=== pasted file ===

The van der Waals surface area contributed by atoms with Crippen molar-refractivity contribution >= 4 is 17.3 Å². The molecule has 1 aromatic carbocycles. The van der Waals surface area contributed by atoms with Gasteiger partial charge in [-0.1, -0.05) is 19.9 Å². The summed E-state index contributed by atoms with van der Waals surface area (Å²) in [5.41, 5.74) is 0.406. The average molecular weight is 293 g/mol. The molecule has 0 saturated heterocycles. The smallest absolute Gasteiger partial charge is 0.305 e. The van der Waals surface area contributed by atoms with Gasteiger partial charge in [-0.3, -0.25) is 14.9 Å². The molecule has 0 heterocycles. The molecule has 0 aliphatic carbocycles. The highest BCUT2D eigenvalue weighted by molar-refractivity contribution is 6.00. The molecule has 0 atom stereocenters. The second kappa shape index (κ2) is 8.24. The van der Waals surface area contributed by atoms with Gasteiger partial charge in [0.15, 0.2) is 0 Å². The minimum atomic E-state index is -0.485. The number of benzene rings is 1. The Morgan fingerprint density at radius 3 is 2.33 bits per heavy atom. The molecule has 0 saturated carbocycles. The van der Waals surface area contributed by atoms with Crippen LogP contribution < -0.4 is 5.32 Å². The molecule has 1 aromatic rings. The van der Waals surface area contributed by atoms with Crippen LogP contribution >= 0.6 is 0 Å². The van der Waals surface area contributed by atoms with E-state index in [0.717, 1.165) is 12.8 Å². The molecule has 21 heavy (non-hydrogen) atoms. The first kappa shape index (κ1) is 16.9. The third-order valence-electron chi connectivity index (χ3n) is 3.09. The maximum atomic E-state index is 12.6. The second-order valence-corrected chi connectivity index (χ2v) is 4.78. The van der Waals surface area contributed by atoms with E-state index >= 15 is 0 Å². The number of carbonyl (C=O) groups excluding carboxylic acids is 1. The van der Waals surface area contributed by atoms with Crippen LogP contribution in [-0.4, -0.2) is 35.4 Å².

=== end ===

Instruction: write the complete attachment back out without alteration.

The van der Waals surface area contributed by atoms with Crippen molar-refractivity contribution >= 4 is 17.3 Å². The molecule has 1 aromatic carbocycles. The van der Waals surface area contributed by atoms with Gasteiger partial charge in [-0.1, -0.05) is 19.9 Å². The summed E-state index contributed by atoms with van der Waals surface area (Å²) in [5.41, 5.74) is 0.406. The average molecular weight is 293 g/mol. The molecule has 0 saturated heterocycles. The smallest absolute Gasteiger partial charge is 0.305 e. The van der Waals surface area contributed by atoms with Gasteiger partial charge in [-0.3, -0.25) is 14.9 Å². The molecule has 0 heterocycles. The molecule has 0 aliphatic carbocycles. The highest BCUT2D eigenvalue weighted by molar-refractivity contribution is 6.00. The molecule has 0 atom stereocenters. The second kappa shape index (κ2) is 8.24. The van der Waals surface area contributed by atoms with Gasteiger partial charge in [0.15, 0.2) is 0 Å². The minimum atomic E-state index is -0.485. The number of benzene rings is 1. The Morgan fingerprint density at radius 3 is 2.33 bits per heavy atom. The molecule has 0 saturated carbocycles. The van der Waals surface area contributed by atoms with Crippen LogP contribution < -0.4 is 5.32 Å². The molecule has 1 aromatic rings. The van der Waals surface area contributed by atoms with Crippen LogP contribution >= 0.6 is 0 Å². The van der Waals surface area contributed by atoms with E-state index in [0.717, 1.165) is 12.8 Å². The molecule has 21 heavy (non-hydrogen) atoms. The first kappa shape index (κ1) is 16.9. The third-order valence-electron chi connectivity index (χ3n) is 3.09. The maximum atomic E-state index is 12.6. The second-order valence-corrected chi connectivity index (χ2v) is 4.78. The van der Waals surface area contributed by atoms with E-state index >= 15 is 0 Å². The number of carbonyl (C=O) groups excluding carboxylic acids is 1. The van der Waals surface area contributed by atoms with Crippen LogP contribution in [-0.4, -0.2) is 35.4 Å².